12. Davids, S. L., Schapira, M. M., McAuliffe, T. L., & Nattinger, A. B. (2004). Predictors of pessimistic breast cancer risk perceptions in a primary care population. Journal of General Internal Medicine, 19(4), 310–315. doi: 10.1111/j.1525-1497.2004.20801.x [Google Scholar]
  13. Estrada-Mejia, C., de Vries, M., & Zeelenberg, M. (2016). Numeracy and wealth. Journal of Economic Psychology, 54, 53–63. doi: 10.1016/j.joep.2016.02.011 [Google Scholar]
  14. Fagerlin, A., Zikmund-Fisher, B. J., Ubel, P. A., Jankovic, A., Derry, H. A., & Smith, D. M. (2007). Measuring Numeracy without a Math Test: Development of the Subjective Numeracy Scale. Medical Decision Making, 27(5), 672–680. doi: 10.1177/0272989X07304449 [Google Scholar]
  15. Ghazal, S., Cokely, E. T., & Garcia-Retamero, R. (2014). Predicting biases in very highly educated samples: Numeracy and metacognition. Judgment and Decision Making, 9(1), 15–34. [Google Scholar]
  16. Gigerenzer, G. (2007). Gut feelings: The intelligence of the unconscious. Penguin. Gigerenzer, G., & Goldstein, D. G. (1996). Reasoning the fast and frugal way: Models of bounded rationality. Psychological Review, 103(4), 650–669. doi: 10.1037/0033-295X.103.4.650 [Google Scholar]
  17. Gurmankin, A. D., Baron, J., & Armstrong, K. (2004). The Effect of Numerical Statements of Risk on Trust and Comfort with Hypothetical Physician Risk Communication. Medical Decision Making, 24(3), 265–271. doi: 10.1177/0272989X04265482 [Google Scholar]
  18. Hands, D. W. (2015). Normative Rational Choice Theory: Past, Present, and Future (SSRN Scholarly Paper No. ID 1738671). Rochester, NY. doi: 10.2139/ssrn.1738671 [Google Scholar]
  19. Horn, S., & Freund, A. M. (2021). Adult age differences in monetary decisions with real and hypothetical reward. Journal of Behavioral Decision Making. doi: 10.1002/bdm.2253 [Google Scholar]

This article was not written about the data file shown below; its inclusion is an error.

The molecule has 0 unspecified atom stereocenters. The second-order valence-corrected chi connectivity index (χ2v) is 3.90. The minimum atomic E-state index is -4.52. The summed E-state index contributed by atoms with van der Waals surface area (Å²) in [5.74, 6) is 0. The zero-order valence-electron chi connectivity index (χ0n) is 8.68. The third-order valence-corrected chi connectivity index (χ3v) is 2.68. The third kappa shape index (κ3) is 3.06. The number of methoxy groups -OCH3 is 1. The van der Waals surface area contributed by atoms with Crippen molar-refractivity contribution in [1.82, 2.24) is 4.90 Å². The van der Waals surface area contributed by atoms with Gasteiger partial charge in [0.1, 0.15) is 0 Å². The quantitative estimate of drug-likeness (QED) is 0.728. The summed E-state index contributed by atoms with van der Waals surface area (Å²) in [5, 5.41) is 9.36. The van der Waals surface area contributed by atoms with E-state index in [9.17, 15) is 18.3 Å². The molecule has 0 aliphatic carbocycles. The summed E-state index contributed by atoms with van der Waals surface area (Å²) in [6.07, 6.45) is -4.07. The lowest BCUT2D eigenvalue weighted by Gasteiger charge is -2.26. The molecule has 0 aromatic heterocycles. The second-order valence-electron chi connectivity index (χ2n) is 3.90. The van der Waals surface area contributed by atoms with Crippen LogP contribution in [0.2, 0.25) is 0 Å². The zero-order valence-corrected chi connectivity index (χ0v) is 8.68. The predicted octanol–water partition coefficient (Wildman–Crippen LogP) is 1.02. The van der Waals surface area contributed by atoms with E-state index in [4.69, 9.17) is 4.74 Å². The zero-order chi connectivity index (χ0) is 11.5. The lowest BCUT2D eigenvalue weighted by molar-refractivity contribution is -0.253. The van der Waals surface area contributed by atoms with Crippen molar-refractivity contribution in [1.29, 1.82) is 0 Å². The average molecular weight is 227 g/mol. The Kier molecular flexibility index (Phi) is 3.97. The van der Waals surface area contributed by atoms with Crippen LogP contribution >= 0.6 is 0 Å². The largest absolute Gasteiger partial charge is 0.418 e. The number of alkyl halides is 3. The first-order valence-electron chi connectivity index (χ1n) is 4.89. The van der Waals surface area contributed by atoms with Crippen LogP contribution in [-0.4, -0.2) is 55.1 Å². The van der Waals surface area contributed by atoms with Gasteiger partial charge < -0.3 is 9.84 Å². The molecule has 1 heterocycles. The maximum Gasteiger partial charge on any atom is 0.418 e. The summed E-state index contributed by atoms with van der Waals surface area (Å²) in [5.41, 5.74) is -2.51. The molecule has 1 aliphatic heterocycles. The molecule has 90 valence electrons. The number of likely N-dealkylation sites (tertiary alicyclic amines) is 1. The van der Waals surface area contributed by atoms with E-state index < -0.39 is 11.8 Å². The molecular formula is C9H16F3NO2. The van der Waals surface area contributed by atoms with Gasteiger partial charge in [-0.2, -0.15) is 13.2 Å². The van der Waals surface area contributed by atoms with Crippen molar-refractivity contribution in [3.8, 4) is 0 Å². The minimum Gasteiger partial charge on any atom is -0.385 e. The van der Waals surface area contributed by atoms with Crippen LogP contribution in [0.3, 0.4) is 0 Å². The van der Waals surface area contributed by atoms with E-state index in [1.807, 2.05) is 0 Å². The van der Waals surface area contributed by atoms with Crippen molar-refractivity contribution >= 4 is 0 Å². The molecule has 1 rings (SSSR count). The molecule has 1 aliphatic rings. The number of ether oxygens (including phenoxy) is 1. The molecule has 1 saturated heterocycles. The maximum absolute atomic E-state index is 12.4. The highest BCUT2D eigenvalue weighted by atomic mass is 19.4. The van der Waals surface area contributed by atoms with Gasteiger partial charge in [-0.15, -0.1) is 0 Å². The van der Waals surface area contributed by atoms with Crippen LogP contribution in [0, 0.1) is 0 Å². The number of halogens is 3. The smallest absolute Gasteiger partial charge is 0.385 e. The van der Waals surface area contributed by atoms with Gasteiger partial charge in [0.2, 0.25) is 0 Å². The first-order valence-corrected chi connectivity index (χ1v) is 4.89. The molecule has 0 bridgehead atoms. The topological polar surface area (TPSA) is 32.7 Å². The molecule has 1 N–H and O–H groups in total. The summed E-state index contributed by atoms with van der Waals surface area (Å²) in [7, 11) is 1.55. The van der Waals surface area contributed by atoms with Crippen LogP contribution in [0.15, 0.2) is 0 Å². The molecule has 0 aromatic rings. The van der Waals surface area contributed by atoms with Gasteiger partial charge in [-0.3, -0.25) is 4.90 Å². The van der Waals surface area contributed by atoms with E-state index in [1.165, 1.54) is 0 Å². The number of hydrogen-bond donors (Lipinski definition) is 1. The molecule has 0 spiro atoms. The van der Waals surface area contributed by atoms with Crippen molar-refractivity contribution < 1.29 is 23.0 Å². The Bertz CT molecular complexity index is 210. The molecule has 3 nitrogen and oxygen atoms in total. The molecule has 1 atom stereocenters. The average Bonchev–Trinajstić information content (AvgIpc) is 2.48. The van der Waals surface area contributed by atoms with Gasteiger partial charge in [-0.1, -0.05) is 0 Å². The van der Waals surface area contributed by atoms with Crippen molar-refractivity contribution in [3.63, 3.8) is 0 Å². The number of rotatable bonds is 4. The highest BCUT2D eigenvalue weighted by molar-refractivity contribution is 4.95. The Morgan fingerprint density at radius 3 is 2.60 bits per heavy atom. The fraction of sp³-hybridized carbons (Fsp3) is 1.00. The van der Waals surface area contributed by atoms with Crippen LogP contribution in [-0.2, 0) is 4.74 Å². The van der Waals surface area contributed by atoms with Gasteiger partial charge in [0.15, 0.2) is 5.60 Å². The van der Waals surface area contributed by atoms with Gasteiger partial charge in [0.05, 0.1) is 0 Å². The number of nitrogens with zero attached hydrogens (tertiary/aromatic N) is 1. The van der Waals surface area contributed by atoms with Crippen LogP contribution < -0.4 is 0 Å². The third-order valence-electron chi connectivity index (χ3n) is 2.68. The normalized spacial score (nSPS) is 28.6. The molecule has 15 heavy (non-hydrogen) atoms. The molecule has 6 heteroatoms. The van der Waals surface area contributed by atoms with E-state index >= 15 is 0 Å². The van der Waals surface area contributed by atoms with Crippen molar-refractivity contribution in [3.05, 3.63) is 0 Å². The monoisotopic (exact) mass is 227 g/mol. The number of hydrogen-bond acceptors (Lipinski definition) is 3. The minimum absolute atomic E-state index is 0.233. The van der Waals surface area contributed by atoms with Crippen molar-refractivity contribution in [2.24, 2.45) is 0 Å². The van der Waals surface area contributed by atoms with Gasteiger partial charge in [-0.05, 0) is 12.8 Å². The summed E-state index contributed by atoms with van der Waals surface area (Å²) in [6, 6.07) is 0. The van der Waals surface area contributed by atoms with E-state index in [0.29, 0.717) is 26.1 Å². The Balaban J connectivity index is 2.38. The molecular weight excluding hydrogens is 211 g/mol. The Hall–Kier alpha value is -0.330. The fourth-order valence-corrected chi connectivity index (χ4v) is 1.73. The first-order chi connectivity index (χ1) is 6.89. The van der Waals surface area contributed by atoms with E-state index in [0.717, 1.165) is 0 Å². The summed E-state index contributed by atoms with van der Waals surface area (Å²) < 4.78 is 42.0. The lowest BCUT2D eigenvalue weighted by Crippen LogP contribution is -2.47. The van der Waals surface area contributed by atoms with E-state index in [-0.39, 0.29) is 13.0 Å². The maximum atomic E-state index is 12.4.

20. Jasper, J. D., Bhattacharya, C., & Corser, R. (2017). Numeracy Predicts More Effortful and Elaborative Search Strategies in a Complex Risky Choice Context: A Process-Tracing Approach. Journal of Behavioral Decision Making, 30(2), 224–235. doi: 10.1002/bdm.1934 [Google Scholar]
  21. Jasper, J. D., Bhattacharya, C., Levin, I. P., Jones, L., & Bossard, E. (2013). Numeracy as a predictor of adaptive risky decision making. Journal of Behavioral Decision Making, 26(2), 164–173. doi: 10.1002/bdm.1748 [Google Scholar]
  22. John, & Raven, J. (2003). Raven Progressive Matrices. In R. S. McCallum (Ed.), Handbook of Nonverbal Assessment (pp. 223–237). Boston, MA: Springer US. doi: 10.1007/978-1-4615-0153-4_11 [Google Scholar]
  23. Johnson, P. C. D., Barry, S. J. E., Ferguson, H. M., & Müller, P. (2015). Power analysis for generalized linear mixed models in ecology and evolution. Methods in Ecology and Evolution, 6(2), 133–142. doi: 10.1111/2041-210X.12306 [Google Scholar]
  24. Kahneman, D., & Tversky, A. (1979). Prospect theory: An analysis of decision under risk. Econometrica, 47(2), 263–291. doi: 10.2307/1914185 [Google Scholar]
  25. Lipkus, I. M., Samsa, G., & Rimer, B. K. (2001). General Performance on a Numeracy Scale among Highly Educated Samples. Medical Decision Making, 21(1), 37–44. doi:10.1177/0272989X0102100105 [Google Scholar]
  26. Lüdecke, D. (2018). Ggeffects: Tidy Data Frames of Marginal Effects from Regression Models. Journal of Open Source Software, 3(26), 772. doi: 10.21105/joss.00772 [Google Scholar]
  27. Lusardi, A. (2012). Numeracy, financial literacy, and financial decision-making (Tech. Rep. No.w17821). National Bureau of Economic Research. doi: 10.3386/w17821 [Google Scholar]
  28. Małecka, M. (2020). The normative decision theory in economics: A philosophy of science perspective. The case of the expected utility theory. Journal of Economic Methodology, 27(1), 36–50. doi:10.1080/1350178X.2019.1640891 [Google Scholar]
  29. McElreath, R. (2018). Statistical Rethinking: A Bayesian Course with Examples in R and Stan. Chapman and Hall/CRC. doi: 10.1201/9781315372495 [Google Scholar]
  30. McGrew, K. S. (2021). CHC theory and the human cognitive abilities project: Standing on the shoulders of the giants of psychometric intelligence research. Intelligence, 37(1), 1–10. doi: 10.1016/j.intell.2008.08.004 [Google Scholar]